Obstetrics and Gynecology International

Obstetrics and Gynecology International / 2020 / Article

Research Article | Open Access

Volume 2020 |Article ID 3965873 | https://doi.org/10.1155/2020/3965873

Kassa Mamo, Tizita Dengia, Abuzumeran Abubeker, Eden Girmaye, "Assessment of Exclusive Breastfeeding Practice and Associated Factors among Mothers in West Shoa Zone, Oromia, Ethiopia", Obstetrics and Gynecology International, vol. 2020, Article ID 3965873, 6 pages, 2020. https://doi.org/10.1155/2020/3965873

Assessment of Exclusive Breastfeeding Practice and Associated Factors among Mothers in West Shoa Zone, Oromia, Ethiopia

Academic Editor: Enrique Hernandez
Received03 Feb 2020
Revised17 Jul 2020
Accepted27 Jul 2020
Published12 Aug 2020

Abstract

Background. The World Health Organization (WHO) recommends mothers worldwide to exclusively breastfeed infants for the child’s first six months to achieve optimal growth, development, and health. Even though appropriate feeding practice is the most cost-effective intervention to reduce child morbidity and mortality, exclusive breastfeeding practices in developing countries are still low. Objective. The objective of the study was to assess exclusive breastfeeding practice and associated factors among mothers in West Shoa zone. Methods. Community-based cross-sectional study design was conducted from May to December 2018 in the West Shoa zone, Ethiopia, among 710 mothers with 6–9-month-old infants. The multistage stage sampling technique was employed. A pretested structured interviewer-administered questionnaire was used to collect the data. Epi Info version 7.1.2.0 was used to enter the data, and we transferred to SPSS version 25 for analysis. The association between factors and the exclusive breastfeeding were analyzed with bivariate and multivariate logistic regression. Result. A total of 710 women were included with a response rate of 97.9%. The prevalence of unintended pregnancy was 38.7%, and only 65.35% of the respondents reported that they have exclusively breastfed for the first six months of their infant’s life. Marital status (AOR 2.467 (1.333–4.564)), ANC visit (AOR 2.562 (1.250–5.252)), pregnancy intentionality (AOR 4.727 (3.217–6.945)), postnatal care clinic attendance (AOR 3.373 (2.293–4.963)), and counseling on exclusive breastfeeding AOR 2.544 (1.239–5.225) were the factors associated with exclusive breastfeeding. Exclusive breastfeeding practice is still low and actions need to be taken like educating the community about the importance of exclusive breastfeeding using every accessible media. Maternal health service centers should provide counseling and education for women about breastfeeding.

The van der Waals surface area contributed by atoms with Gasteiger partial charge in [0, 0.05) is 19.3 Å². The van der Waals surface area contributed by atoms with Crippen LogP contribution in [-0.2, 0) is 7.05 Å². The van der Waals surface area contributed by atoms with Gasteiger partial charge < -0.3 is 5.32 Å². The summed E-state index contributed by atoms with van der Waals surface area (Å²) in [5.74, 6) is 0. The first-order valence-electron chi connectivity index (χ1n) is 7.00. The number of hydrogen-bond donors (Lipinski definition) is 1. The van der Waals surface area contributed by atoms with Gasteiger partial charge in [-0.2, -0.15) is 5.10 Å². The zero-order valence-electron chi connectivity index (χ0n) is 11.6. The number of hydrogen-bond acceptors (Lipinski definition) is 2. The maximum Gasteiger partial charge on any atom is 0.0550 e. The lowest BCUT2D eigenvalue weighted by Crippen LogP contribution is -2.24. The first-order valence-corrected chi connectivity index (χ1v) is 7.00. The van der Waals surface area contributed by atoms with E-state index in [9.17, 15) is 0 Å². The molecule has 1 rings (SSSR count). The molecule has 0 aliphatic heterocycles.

1. Introduction

The World Health Organization recommends mothers to exclusively breastfeed infants for the child’s first six months of life to achieve optimal growth, development, and health [1]. Babies who are breastfed exclusively for 6 months experience fewer illnesses because breast milk contains nutrients and substances that protect the baby from several infections and major childhood conditions, diarrhea, gastrointestinal tract infection, allergic diseases, diabetes, obesity, childhood leukemia and lymphoma, and inflammatory and bowel disease and it leads to improved cognitive development [2, 3].

According to Black et al. [4], suboptimal breastfeeding especially nonexclusive breastfeeding in the first six months of life results in 1.4 million deaths and 10% of disease burden in children younger than 5 years [5]. However, only 35% of infants worldwide are exclusively breastfed during the first four to six months of life and complementary feeding begins either too early or too late with foods that are often nutritionally inadequate and unsafe [6, 7].

Notwithstanding the fact that appropriate feeding practice is the most cost-effective intervention to reduce child morbidity and mortality [6], exclusive breastfeeding practices in developing countries are still low. Of approximately 56 million infants less than six months of age in developing countries, approximately 22 million are exclusively breastfed, while over 34 million children (60.7%) are not. Eighty percent of these children who do not benefit from exclusive breastfeeding in developing countries live only in 29 countries. From these 29 countries, the 10 large countries including Ethiopia have two-thirds (over 21 million) of the approximate numbers of nonexclusively breastfed children in developing countries [8].

In Ethiopia, breastfeeding is a common practice, but a large proportion of mothers do not practice optimal breastfeeding. According to EDHS 2016 estimated, 58% of under 6-month aged infants are exclusively breastfed. It is estimated that 74.1% of 0-1-month-old infants, 64% of 2-3-month-old infants, and 36% of 4-5 infants were exclusively breastfed [9].